Obinwanne Okeke also known as Invictus Obi who was arrested by the Federal Bureau of Investigation, FBI in 2019 on charges of fraud has accused the agency of accessing his mobile phones and laptops illegally after he was arrested and searched without proper procedure.
32-year-old Invictus Obi who was arrested in the United States in August 2019, he has now accused the FBI of illegally accessing his mobile phones and laptops which his lawyer said was enough ground for the charges against him to be dismissed.
In objection applications filed through his lawyers in December in a US court, invictus claims that his phones were seized by the F.B.I. agents that arrested him and searched without proper procedure.
The lawyers said when Mr Okeke was arrested at the airport while waiting to depart for Nigeria in August 2019, federal agents asked him to unlock his iPhone and Macbook Pro without first reading him his Miranda rights. The rights involve telling a suspect under arrest they have the right to remain silent and not cooperate with authorities, especially when the suspect has not contacted a lawyer.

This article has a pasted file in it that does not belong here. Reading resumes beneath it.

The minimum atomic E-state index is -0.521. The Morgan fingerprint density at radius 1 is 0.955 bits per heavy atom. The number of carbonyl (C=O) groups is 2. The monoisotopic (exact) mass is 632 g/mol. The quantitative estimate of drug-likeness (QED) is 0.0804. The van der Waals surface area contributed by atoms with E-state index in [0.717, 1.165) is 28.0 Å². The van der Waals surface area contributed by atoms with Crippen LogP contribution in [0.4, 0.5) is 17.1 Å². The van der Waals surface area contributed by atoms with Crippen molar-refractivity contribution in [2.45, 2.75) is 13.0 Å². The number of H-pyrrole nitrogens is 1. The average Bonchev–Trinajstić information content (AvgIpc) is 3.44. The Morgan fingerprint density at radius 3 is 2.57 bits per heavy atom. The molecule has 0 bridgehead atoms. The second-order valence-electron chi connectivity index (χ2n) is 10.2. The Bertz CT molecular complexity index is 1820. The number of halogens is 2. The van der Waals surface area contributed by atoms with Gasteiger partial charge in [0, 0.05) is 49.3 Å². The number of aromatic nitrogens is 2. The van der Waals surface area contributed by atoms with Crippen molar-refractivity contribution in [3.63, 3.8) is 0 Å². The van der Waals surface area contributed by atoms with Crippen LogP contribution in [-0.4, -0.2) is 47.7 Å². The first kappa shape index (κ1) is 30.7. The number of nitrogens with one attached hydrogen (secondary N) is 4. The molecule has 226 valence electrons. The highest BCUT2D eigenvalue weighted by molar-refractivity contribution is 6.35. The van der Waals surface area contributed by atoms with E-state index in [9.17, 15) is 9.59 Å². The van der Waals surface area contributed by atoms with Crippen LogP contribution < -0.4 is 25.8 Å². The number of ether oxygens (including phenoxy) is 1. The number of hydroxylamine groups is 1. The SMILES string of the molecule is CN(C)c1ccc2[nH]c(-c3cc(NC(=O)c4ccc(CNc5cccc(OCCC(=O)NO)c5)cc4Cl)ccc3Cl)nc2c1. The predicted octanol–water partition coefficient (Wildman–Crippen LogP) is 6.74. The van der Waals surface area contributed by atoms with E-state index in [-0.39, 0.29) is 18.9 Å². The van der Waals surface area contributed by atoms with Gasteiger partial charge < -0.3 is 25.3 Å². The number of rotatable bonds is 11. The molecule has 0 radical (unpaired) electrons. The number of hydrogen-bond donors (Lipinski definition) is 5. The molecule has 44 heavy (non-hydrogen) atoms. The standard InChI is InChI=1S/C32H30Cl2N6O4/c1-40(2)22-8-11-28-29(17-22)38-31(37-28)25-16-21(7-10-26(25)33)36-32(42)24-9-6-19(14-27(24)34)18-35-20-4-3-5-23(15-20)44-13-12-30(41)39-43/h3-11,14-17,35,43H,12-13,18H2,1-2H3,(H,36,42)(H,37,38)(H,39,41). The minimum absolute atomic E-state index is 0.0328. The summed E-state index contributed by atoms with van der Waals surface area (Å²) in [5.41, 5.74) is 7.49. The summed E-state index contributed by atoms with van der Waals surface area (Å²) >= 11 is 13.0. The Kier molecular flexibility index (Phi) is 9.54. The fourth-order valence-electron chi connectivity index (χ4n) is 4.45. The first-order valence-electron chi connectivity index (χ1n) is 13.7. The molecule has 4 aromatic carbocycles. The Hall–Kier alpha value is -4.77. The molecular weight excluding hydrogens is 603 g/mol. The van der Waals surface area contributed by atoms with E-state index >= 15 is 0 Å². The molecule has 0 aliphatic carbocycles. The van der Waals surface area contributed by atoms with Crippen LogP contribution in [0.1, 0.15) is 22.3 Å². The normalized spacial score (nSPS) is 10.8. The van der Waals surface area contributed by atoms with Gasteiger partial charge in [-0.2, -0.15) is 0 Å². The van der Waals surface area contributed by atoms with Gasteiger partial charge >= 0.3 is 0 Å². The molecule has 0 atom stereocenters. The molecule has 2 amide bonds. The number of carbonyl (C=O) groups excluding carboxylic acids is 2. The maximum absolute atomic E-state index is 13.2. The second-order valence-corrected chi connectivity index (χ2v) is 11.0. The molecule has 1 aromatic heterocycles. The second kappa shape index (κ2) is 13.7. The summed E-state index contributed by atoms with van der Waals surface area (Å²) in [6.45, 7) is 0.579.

His lawyers claim the Nigerian was not told he had a right not to provide passwords to his devices to F.B.I. or other American authorities, which made him assume he had no choice but to give them the codes.
Prosecutors however dismissed the allegations and insisted that Obinwanne Okeke was told he could remain silent, but he willingly agreed to let authorities search his devices by providing passwords to them.
The prosecutors also made the case that the evidence collected could not be dismissed on that ground, insisting that they only corroborated evidence already collected in the year-long investigation into his alleged involvement in the $11 million fraud.
The FBI prosecutors concluded by stating that it cannot be argued that Obinwanne did not know the implication of submitting his passwords for federal agents to collect information, as he is an educated adult with both undergraduate and graduate degrees, and has also traveled extensively across the world over the years.
The trial was billed to begin on February 18, however the new objections raised the the plaintiff’s lawyers meant that the court had no choice but to adjourn the trial.